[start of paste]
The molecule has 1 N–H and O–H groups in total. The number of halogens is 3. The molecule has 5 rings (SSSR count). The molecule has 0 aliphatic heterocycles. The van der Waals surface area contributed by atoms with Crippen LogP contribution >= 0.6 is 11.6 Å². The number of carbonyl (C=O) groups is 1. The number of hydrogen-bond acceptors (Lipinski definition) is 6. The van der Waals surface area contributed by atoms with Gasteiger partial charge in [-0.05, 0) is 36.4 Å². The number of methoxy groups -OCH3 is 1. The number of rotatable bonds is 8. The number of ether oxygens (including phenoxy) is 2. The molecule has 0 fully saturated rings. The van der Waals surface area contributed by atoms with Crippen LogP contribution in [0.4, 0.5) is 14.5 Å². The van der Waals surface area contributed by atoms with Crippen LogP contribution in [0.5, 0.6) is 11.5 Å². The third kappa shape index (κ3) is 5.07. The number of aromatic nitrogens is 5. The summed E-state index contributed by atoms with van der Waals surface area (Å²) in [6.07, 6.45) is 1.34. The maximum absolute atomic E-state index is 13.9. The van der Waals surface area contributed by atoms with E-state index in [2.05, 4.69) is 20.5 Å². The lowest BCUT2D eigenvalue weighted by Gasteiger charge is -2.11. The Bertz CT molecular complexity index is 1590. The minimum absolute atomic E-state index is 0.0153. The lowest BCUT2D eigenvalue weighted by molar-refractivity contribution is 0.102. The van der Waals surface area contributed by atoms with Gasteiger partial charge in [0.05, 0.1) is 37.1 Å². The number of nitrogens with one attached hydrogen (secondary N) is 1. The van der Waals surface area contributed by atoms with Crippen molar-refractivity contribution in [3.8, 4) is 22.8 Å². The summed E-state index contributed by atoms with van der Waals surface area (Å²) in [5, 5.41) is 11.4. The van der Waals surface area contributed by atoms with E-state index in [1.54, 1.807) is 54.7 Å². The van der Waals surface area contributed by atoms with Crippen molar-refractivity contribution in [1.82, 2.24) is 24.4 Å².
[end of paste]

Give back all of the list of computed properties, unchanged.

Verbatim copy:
The molecule has 1 N–H and O–H groups in total. The number of halogens is 3. The molecule has 5 rings (SSSR count). The molecule has 0 aliphatic heterocycles. The van der Waals surface area contributed by atoms with Crippen LogP contribution >= 0.6 is 11.6 Å². The number of carbonyl (C=O) groups is 1. The number of hydrogen-bond acceptors (Lipinski definition) is 6. The van der Waals surface area contributed by atoms with Gasteiger partial charge in [-0.05, 0) is 36.4 Å². The number of methoxy groups -OCH3 is 1. The number of rotatable bonds is 8. The number of ether oxygens (including phenoxy) is 2. The molecule has 0 fully saturated rings. The van der Waals surface area contributed by atoms with Crippen LogP contribution in [0.4, 0.5) is 14.5 Å². The van der Waals surface area contributed by atoms with Crippen LogP contribution in [0.5, 0.6) is 11.5 Å². The third kappa shape index (κ3) is 5.07. The number of aromatic nitrogens is 5. The summed E-state index contributed by atoms with van der Waals surface area (Å²) in [6.07, 6.45) is 1.34. The maximum absolute atomic E-state index is 13.9. The van der Waals surface area contributed by atoms with E-state index in [2.05, 4.69) is 20.5 Å². The lowest BCUT2D eigenvalue weighted by Gasteiger charge is -2.11. The Bertz CT molecular complexity index is 1590. The minimum absolute atomic E-state index is 0.0153. The lowest BCUT2D eigenvalue weighted by molar-refractivity contribution is 0.102. The van der Waals surface area contributed by atoms with Gasteiger partial charge in [0.05, 0.1) is 37.1 Å². The number of nitrogens with one attached hydrogen (secondary N) is 1. The van der Waals surface area contributed by atoms with Crippen molar-refractivity contribution in [3.8, 4) is 22.8 Å². The summed E-state index contributed by atoms with van der Waals surface area (Å²) in [5, 5.41) is 11.4. The van der Waals surface area contributed by atoms with E-state index in [1.54, 1.807) is 54.7 Å². The van der Waals surface area contributed by atoms with Crippen molar-refractivity contribution in [1.82, 2.24) is 24.4 Å².